Teachers are Like Gardeners

Maslow Versus NCLB

When my son was in seventh grade I learned that his teacher would be looping up with him to eighth grade. I was distressed, because to say that his seventh-grade year had been less than academically rigorous would be a flagrant understatement. I considered moving him to a different school for his eighth-grade year, to prevent the brutal wake-up call he was headed for as a High School freshman. But my son’s teacher was doing a few things really well—he cared about the kids and worked very hard to make sure that his classroom was a warm, accepting community. They did and learned virtually nothing, but they loved one another—and that’s quite an accomplishment in middle school. I decided that if Maslow was right about anything, I was better off leaving him safe and happy with his friends. And, yes, his first year of high school was brutal, but I stand by my decision. Learning environment trumps all.

Mechanized Versus Organic Education

If you’ve been reading this blog for any length of time at all, you know that I am an avid disciple of Sir Ken Robinson. In his book, Creative Schools, he discusses the ways in which we have traditionally viewed education as a mechanized process—i.e. students are like raw material that we put through a series of procedures in order to churn out a product. Robinson asserts that education is actually more akin to an organic process, like gardening. Every gardener knows that they aren’t in any way capable of manufacturing an ear of corn. A gardener’s job is to continually create the ideal environment for an ear of corn to germinate, sprout and thrive.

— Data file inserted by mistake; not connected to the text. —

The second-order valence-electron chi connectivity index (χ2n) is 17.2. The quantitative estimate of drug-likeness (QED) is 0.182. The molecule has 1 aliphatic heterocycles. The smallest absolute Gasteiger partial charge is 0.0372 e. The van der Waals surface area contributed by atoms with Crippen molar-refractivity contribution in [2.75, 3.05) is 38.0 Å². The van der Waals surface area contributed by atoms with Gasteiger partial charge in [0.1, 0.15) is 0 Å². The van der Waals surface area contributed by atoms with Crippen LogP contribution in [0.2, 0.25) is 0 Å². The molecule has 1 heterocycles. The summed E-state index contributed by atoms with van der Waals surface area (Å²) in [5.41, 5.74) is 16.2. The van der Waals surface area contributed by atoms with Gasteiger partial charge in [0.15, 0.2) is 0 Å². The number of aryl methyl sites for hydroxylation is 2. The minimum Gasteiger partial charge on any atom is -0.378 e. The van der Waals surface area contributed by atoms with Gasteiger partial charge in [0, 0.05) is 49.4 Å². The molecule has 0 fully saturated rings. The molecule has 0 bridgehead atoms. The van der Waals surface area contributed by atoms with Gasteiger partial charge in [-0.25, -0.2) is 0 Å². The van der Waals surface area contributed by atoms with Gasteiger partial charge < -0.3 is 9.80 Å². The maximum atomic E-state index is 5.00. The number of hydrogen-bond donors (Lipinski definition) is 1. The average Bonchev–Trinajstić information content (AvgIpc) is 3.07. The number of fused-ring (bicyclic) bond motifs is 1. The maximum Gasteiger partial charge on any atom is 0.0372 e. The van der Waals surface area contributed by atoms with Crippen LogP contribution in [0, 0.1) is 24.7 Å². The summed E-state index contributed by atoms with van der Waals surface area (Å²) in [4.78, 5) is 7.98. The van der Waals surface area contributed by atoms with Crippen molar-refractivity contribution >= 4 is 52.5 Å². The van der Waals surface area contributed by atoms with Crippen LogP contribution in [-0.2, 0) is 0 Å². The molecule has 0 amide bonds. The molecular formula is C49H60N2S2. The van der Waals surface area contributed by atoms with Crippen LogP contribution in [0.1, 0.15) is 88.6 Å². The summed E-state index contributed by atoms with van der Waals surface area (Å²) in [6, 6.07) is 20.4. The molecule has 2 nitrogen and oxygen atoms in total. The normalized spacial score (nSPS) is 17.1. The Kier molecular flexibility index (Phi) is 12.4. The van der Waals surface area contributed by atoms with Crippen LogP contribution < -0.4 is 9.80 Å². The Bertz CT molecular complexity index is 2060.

Watch Sir Ken’s 2-½ minute video, explaining his Teachers as Gardeners analogy.

Our Three Concepts

At Inquiry By Design, we agree with Sir Ken. We believe that the classroom culture that gives our students the best chance of germinating, sprouting and thriving, is built around the three concepts of apprenticeship, conversation, and environment.

Apprenticeship – metaphor for teaching that maintains the teacher’s primary role is to apprentice students to the real work of the discipline.

Conversation – Draws from the theory of socializing intelligence that posits that we get smarter by talking to each other.

Environment – Apprenticeship and conversation aren’t possible without intentionally establishing a classroom environment and culture to support them.

Read more about these concepts in our upcoming posts, and take a moment to leave a comment, sharing one of the ways that you create a “fertile” learning environment in your classroom.